# 6.2 Line integrals  (Page 5/20)

 Page 5 / 20

Let $\text{r}\left(t\right)$ be a parameterization of C for $a\le t\le b$ such that the curve is traversed exactly once by the particle and the particle moves in the positive direction along C . Divide the parameter interval $\left[a,b\right]$ into n subintervals $\left[{t}_{i-1},{t}_{i}\right],0\le i\le n,$ of equal width. Denote the endpoints of $\text{r}\left({t}_{0}\right),\text{r}\left({t}_{1}\right)\text{,…},\text{r}\left({t}_{n}\right)$ by ${P}_{0}\text{,…},{P}_{n}.$ Points P i divide C into n pieces. Denote the length of the piece from P i−1 to P i by $\text{Δ}{s}_{i}.$ For each i , choose a value ${t}_{i}^{*}$ in the subinterval $\left[{t}_{i-1},{t}_{i}\right].$ Then, the endpoint of $\text{r}\left({t}_{i}^{*}\right)$ is a point in the piece of C between ${P}_{i-1}$ and P i ( [link] ). If $\text{Δ}{s}_{i}$ is small, then as the particle moves from ${P}_{i-1}$ to ${P}_{i}$ along C , it moves approximately in the direction of $\text{T}\left({P}_{i}\right),$ the unit tangent vector at the endpoint of $\text{r}\left({t}_{i}^{*}\right).$ Let ${P}_{i}^{*}$ denote the endpoint of $\text{r}\left({t}_{i}^{*}\right).$ Then, the work done by the force vector field in moving the particle from ${P}_{i-1}$ to P i is $\text{F}\left({P}_{i}^{*}\right)·\left(\text{Δ}{s}_{i}\text{T}\left({P}_{i}^{*}\right)\right),$ so the total work done along C is

$\sum _{i=1}^{n}\text{F}\left({P}_{i}^{*}\right)·\left(\text{Δ}{s}_{i}\text{T}\left({P}_{i}^{*}\right)\right)=\sum _{i=1}^{n}\text{F}\left({P}_{i}^{*}\right)·\text{T}\left({P}_{i}^{*}\right)\text{Δ}{s}_{i}.$

Letting the arc length of the pieces of C get arbitrarily small by taking a limit as $n\to \infty$ gives us the work done by the field in moving the particle along C . Therefore, the work done by F in moving the particle in the positive direction along C is defined as

$W={\int }_{C}\text{f}·\le \text{T}ds,$

which gives us the concept of a vector line integral.

## Definition

The vector line integral    of vector field F along oriented smooth curve C is

${\int }_{C}\text{F}·\text{T}ds=\underset{n\to \infty }{\text{lim}}\sum _{i=1}^{n}\text{F}\left({P}_{i}^{*}\right)·\text{T}\left({P}_{i}^{*}\right)\text{Δ}{s}_{i}$

if that limit exists.

With scalar line integrals, neither the orientation nor the parameterization of the curve matters. As long as the curve is traversed exactly once by the parameterization, the value of the line integral is unchanged. With vector line integrals, the orientation of the curve does matter. If we think of the line integral as computing work, then this makes sense: if you hike up a mountain, then the gravitational force of Earth does negative work on you. If you walk down the mountain by the exact same path, then Earth’s gravitational force does positive work on you. In other words, reversing the path changes the work value from negative to positive in this case. Note that if C is an oriented curve, then we let − C represent the same curve but with opposite orientation.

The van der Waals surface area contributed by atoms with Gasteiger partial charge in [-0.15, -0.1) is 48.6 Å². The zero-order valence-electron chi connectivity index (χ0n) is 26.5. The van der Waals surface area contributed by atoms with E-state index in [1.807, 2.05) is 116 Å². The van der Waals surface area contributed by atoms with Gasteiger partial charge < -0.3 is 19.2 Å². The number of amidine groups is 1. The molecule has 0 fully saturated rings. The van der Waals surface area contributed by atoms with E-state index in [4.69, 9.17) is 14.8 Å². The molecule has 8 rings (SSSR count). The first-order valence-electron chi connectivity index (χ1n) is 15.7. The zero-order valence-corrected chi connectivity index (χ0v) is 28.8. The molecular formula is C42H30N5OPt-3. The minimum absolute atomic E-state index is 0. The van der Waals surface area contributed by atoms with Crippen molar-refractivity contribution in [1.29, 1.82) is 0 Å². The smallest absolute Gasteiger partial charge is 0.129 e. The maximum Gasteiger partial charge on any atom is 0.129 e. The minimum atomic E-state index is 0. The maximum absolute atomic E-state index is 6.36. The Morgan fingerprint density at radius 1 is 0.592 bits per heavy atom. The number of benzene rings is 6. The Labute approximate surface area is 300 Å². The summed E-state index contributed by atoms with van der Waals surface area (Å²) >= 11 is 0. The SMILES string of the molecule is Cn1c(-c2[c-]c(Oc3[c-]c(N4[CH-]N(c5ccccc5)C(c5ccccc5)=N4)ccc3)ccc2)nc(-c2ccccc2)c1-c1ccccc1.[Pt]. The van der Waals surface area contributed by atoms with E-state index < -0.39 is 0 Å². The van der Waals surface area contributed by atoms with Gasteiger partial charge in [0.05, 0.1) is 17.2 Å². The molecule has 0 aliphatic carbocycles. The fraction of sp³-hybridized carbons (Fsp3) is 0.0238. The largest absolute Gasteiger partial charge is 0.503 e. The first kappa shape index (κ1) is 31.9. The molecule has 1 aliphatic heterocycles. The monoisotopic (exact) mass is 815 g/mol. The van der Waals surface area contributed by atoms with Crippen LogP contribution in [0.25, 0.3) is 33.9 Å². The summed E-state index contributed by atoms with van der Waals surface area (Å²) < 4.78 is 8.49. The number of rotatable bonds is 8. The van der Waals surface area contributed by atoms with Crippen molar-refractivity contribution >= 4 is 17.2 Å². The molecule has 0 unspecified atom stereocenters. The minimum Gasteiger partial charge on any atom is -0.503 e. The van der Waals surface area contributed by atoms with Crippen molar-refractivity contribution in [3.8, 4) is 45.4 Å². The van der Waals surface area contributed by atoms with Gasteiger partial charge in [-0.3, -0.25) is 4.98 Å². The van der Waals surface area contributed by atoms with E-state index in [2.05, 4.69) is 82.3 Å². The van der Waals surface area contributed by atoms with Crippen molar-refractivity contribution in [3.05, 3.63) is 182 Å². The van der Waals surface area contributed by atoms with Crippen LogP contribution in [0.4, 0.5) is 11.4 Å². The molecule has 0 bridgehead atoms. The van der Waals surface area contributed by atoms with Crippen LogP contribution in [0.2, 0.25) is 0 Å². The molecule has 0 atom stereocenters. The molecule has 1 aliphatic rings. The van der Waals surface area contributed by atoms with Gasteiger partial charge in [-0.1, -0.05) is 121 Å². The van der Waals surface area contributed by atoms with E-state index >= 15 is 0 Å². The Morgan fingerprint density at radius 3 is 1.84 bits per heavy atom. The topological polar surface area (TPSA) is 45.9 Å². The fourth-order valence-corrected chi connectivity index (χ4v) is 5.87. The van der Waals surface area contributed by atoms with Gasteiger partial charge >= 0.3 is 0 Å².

As with scalar line integrals, it is easier to compute a vector line integral if we express it in terms of the parameterization function r and the variable t . To translate the integral ${\int }_{C}\text{F}·\text{T}ds$ in terms of t , note that unit tangent vector T along C is given by $\text{T}=\frac{{r}^{\prime }\left(t\right)}{‖{r}^{\prime }\left(t\right)‖}$ (assuming $‖{r}^{\prime }\left(t\right)‖\ne 0\right).$ Since $ds=‖{r}^{\prime }\left(t\right)‖dt,$ as we saw when discussing scalar line integrals, we have

$\text{F}·\text{T}ds=\text{F}\left(\text{r}\left(t\right)\right)·\frac{{r}^{\prime }\left(t\right)}{‖{r}^{\prime }\left(t\right)‖}‖{r}^{\prime }\left(t\right)‖dt=\text{F}\left(\text{r}\left(t\right)\right)·{r}^{\prime }\left(t\right)dt.$

Thus, we have the following formula for computing vector line integrals:

${\int }_{C}\text{F}·\text{T}ds={\int }_{a}^{b}\text{F}\left(\text{r}\left(t\right)\right)·{r}^{\prime }\left(t\right)dt.$

Because of [link] , we often use the notation ${\int }_{C}\text{F}·d\text{r}$ for the line integral ${\int }_{C}\text{F}·\text{T}ds.$

If $\text{r}\left(t\right)=⟨x\left(t\right),y\left(t\right),z\left(t\right)⟩,$ then d r denotes vector $⟨{x}^{\prime }\left(t\right),{y}^{\prime }\left(t\right),{z}^{\prime }\left(t\right)⟩.$

## Evaluating a vector line integral

Find the value of integral ${\int }_{C}\text{F}·d\text{r},$ where $C$ is the semicircle parameterized by $\text{r}\left(t\right)=⟨\text{cos}\phantom{\rule{0.2em}{0ex}}t,\text{sin}\phantom{\rule{0.2em}{0ex}}t⟩,$ $0\le t\le \pi$ and $\text{F}=⟨\text{−}y,x⟩.$

We can use [link] to convert the variable of integration from s to t . We then have

$\text{F}\left(\text{r}\left(t\right)\right)=⟨\text{−}\text{sin}\phantom{\rule{0.2em}{0ex}}t,\text{cos}\phantom{\rule{0.2em}{0ex}}t⟩\phantom{\rule{0.2em}{0ex}}\text{and}\phantom{\rule{0.2em}{0ex}}{r}^{\prime }\left(t\right)=⟨\text{−}\text{sin}\phantom{\rule{0.2em}{0ex}}t,\text{cos}\phantom{\rule{0.2em}{0ex}}t⟩.$

Therefore,

$\begin{array}{cc}\hfill {\int }_{C}\text{F}·d\text{r}& ={\int }_{0}^{\pi }⟨\text{−}\text{sin}\phantom{\rule{0.2em}{0ex}}t,\text{cos}\phantom{\rule{0.2em}{0ex}}t⟩·⟨\text{−}\text{sin}\phantom{\rule{0.2em}{0ex}}t,\text{cos}\phantom{\rule{0.2em}{0ex}}t⟩dt\hfill \\ & ={\int }_{0}^{\pi }{\text{sin}}^{2}t+{\text{cos}}^{2}tdt\hfill \\ & ={\int }_{0}^{\pi }1dt=\pi .\hfill \end{array}$

See [link] .

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Source:  OpenStax, Calculus volume 3. OpenStax CNX. Feb 05, 2016 Download for free at http://legacy.cnx.org/content/col11966/1.2
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